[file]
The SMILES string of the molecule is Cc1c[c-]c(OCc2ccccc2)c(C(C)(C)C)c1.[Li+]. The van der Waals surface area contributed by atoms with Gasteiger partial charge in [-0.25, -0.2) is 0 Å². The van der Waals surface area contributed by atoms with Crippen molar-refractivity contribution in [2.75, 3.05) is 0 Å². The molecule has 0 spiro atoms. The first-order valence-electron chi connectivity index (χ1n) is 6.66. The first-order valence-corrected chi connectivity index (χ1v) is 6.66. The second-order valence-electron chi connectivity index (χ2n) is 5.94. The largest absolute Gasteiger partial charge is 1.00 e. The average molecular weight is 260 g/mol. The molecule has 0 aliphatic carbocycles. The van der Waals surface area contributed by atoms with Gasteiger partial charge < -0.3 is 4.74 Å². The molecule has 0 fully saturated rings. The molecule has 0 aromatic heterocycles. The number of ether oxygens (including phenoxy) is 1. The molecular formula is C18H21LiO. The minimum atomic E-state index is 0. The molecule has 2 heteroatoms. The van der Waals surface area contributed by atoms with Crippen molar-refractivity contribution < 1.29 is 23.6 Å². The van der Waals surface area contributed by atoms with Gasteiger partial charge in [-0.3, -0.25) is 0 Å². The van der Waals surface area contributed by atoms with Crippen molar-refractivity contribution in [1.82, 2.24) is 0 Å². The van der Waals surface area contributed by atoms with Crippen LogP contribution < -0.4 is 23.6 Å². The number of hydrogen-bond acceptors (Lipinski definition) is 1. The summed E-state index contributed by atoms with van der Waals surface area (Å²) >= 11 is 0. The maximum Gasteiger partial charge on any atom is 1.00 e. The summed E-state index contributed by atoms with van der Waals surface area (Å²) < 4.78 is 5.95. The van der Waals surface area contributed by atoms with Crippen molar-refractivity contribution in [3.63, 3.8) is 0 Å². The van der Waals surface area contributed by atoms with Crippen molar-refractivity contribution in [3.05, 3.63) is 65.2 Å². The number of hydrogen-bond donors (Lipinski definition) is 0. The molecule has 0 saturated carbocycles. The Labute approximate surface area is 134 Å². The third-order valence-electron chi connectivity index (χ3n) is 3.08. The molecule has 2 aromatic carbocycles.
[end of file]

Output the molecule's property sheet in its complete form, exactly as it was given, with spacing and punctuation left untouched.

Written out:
The SMILES string of the molecule is Cc1c[c-]c(OCc2ccccc2)c(C(C)(C)C)c1.[Li+]. The van der Waals surface area contributed by atoms with Gasteiger partial charge in [-0.25, -0.2) is 0 Å². The van der Waals surface area contributed by atoms with Crippen molar-refractivity contribution in [2.75, 3.05) is 0 Å². The molecule has 0 spiro atoms. The first-order valence-electron chi connectivity index (χ1n) is 6.66. The first-order valence-corrected chi connectivity index (χ1v) is 6.66. The second-order valence-electron chi connectivity index (χ2n) is 5.94. The largest absolute Gasteiger partial charge is 1.00 e. The average molecular weight is 260 g/mol. The molecule has 0 aliphatic carbocycles. The van der Waals surface area contributed by atoms with Gasteiger partial charge < -0.3 is 4.74 Å². The molecule has 0 fully saturated rings. The molecule has 0 aromatic heterocycles. The number of ether oxygens (including phenoxy) is 1. The molecular formula is C18H21LiO. The minimum atomic E-state index is 0. The molecule has 2 heteroatoms. The van der Waals surface area contributed by atoms with Crippen molar-refractivity contribution < 1.29 is 23.6 Å². The van der Waals surface area contributed by atoms with Gasteiger partial charge in [-0.3, -0.25) is 0 Å². The van der Waals surface area contributed by atoms with Crippen molar-refractivity contribution in [1.82, 2.24) is 0 Å². The van der Waals surface area contributed by atoms with Crippen LogP contribution < -0.4 is 23.6 Å². The number of hydrogen-bond acceptors (Lipinski definition) is 1. The summed E-state index contributed by atoms with van der Waals surface area (Å²) >= 11 is 0. The maximum Gasteiger partial charge on any atom is 1.00 e. The summed E-state index contributed by atoms with van der Waals surface area (Å²) < 4.78 is 5.95. The van der Waals surface area contributed by atoms with Crippen molar-refractivity contribution in [3.63, 3.8) is 0 Å². The van der Waals surface area contributed by atoms with Crippen molar-refractivity contribution in [3.05, 3.63) is 65.2 Å². The number of hydrogen-bond donors (Lipinski definition) is 0. The molecule has 0 saturated carbocycles. The Labute approximate surface area is 134 Å². The third-order valence-electron chi connectivity index (χ3n) is 3.08. The molecule has 2 aromatic carbocycles.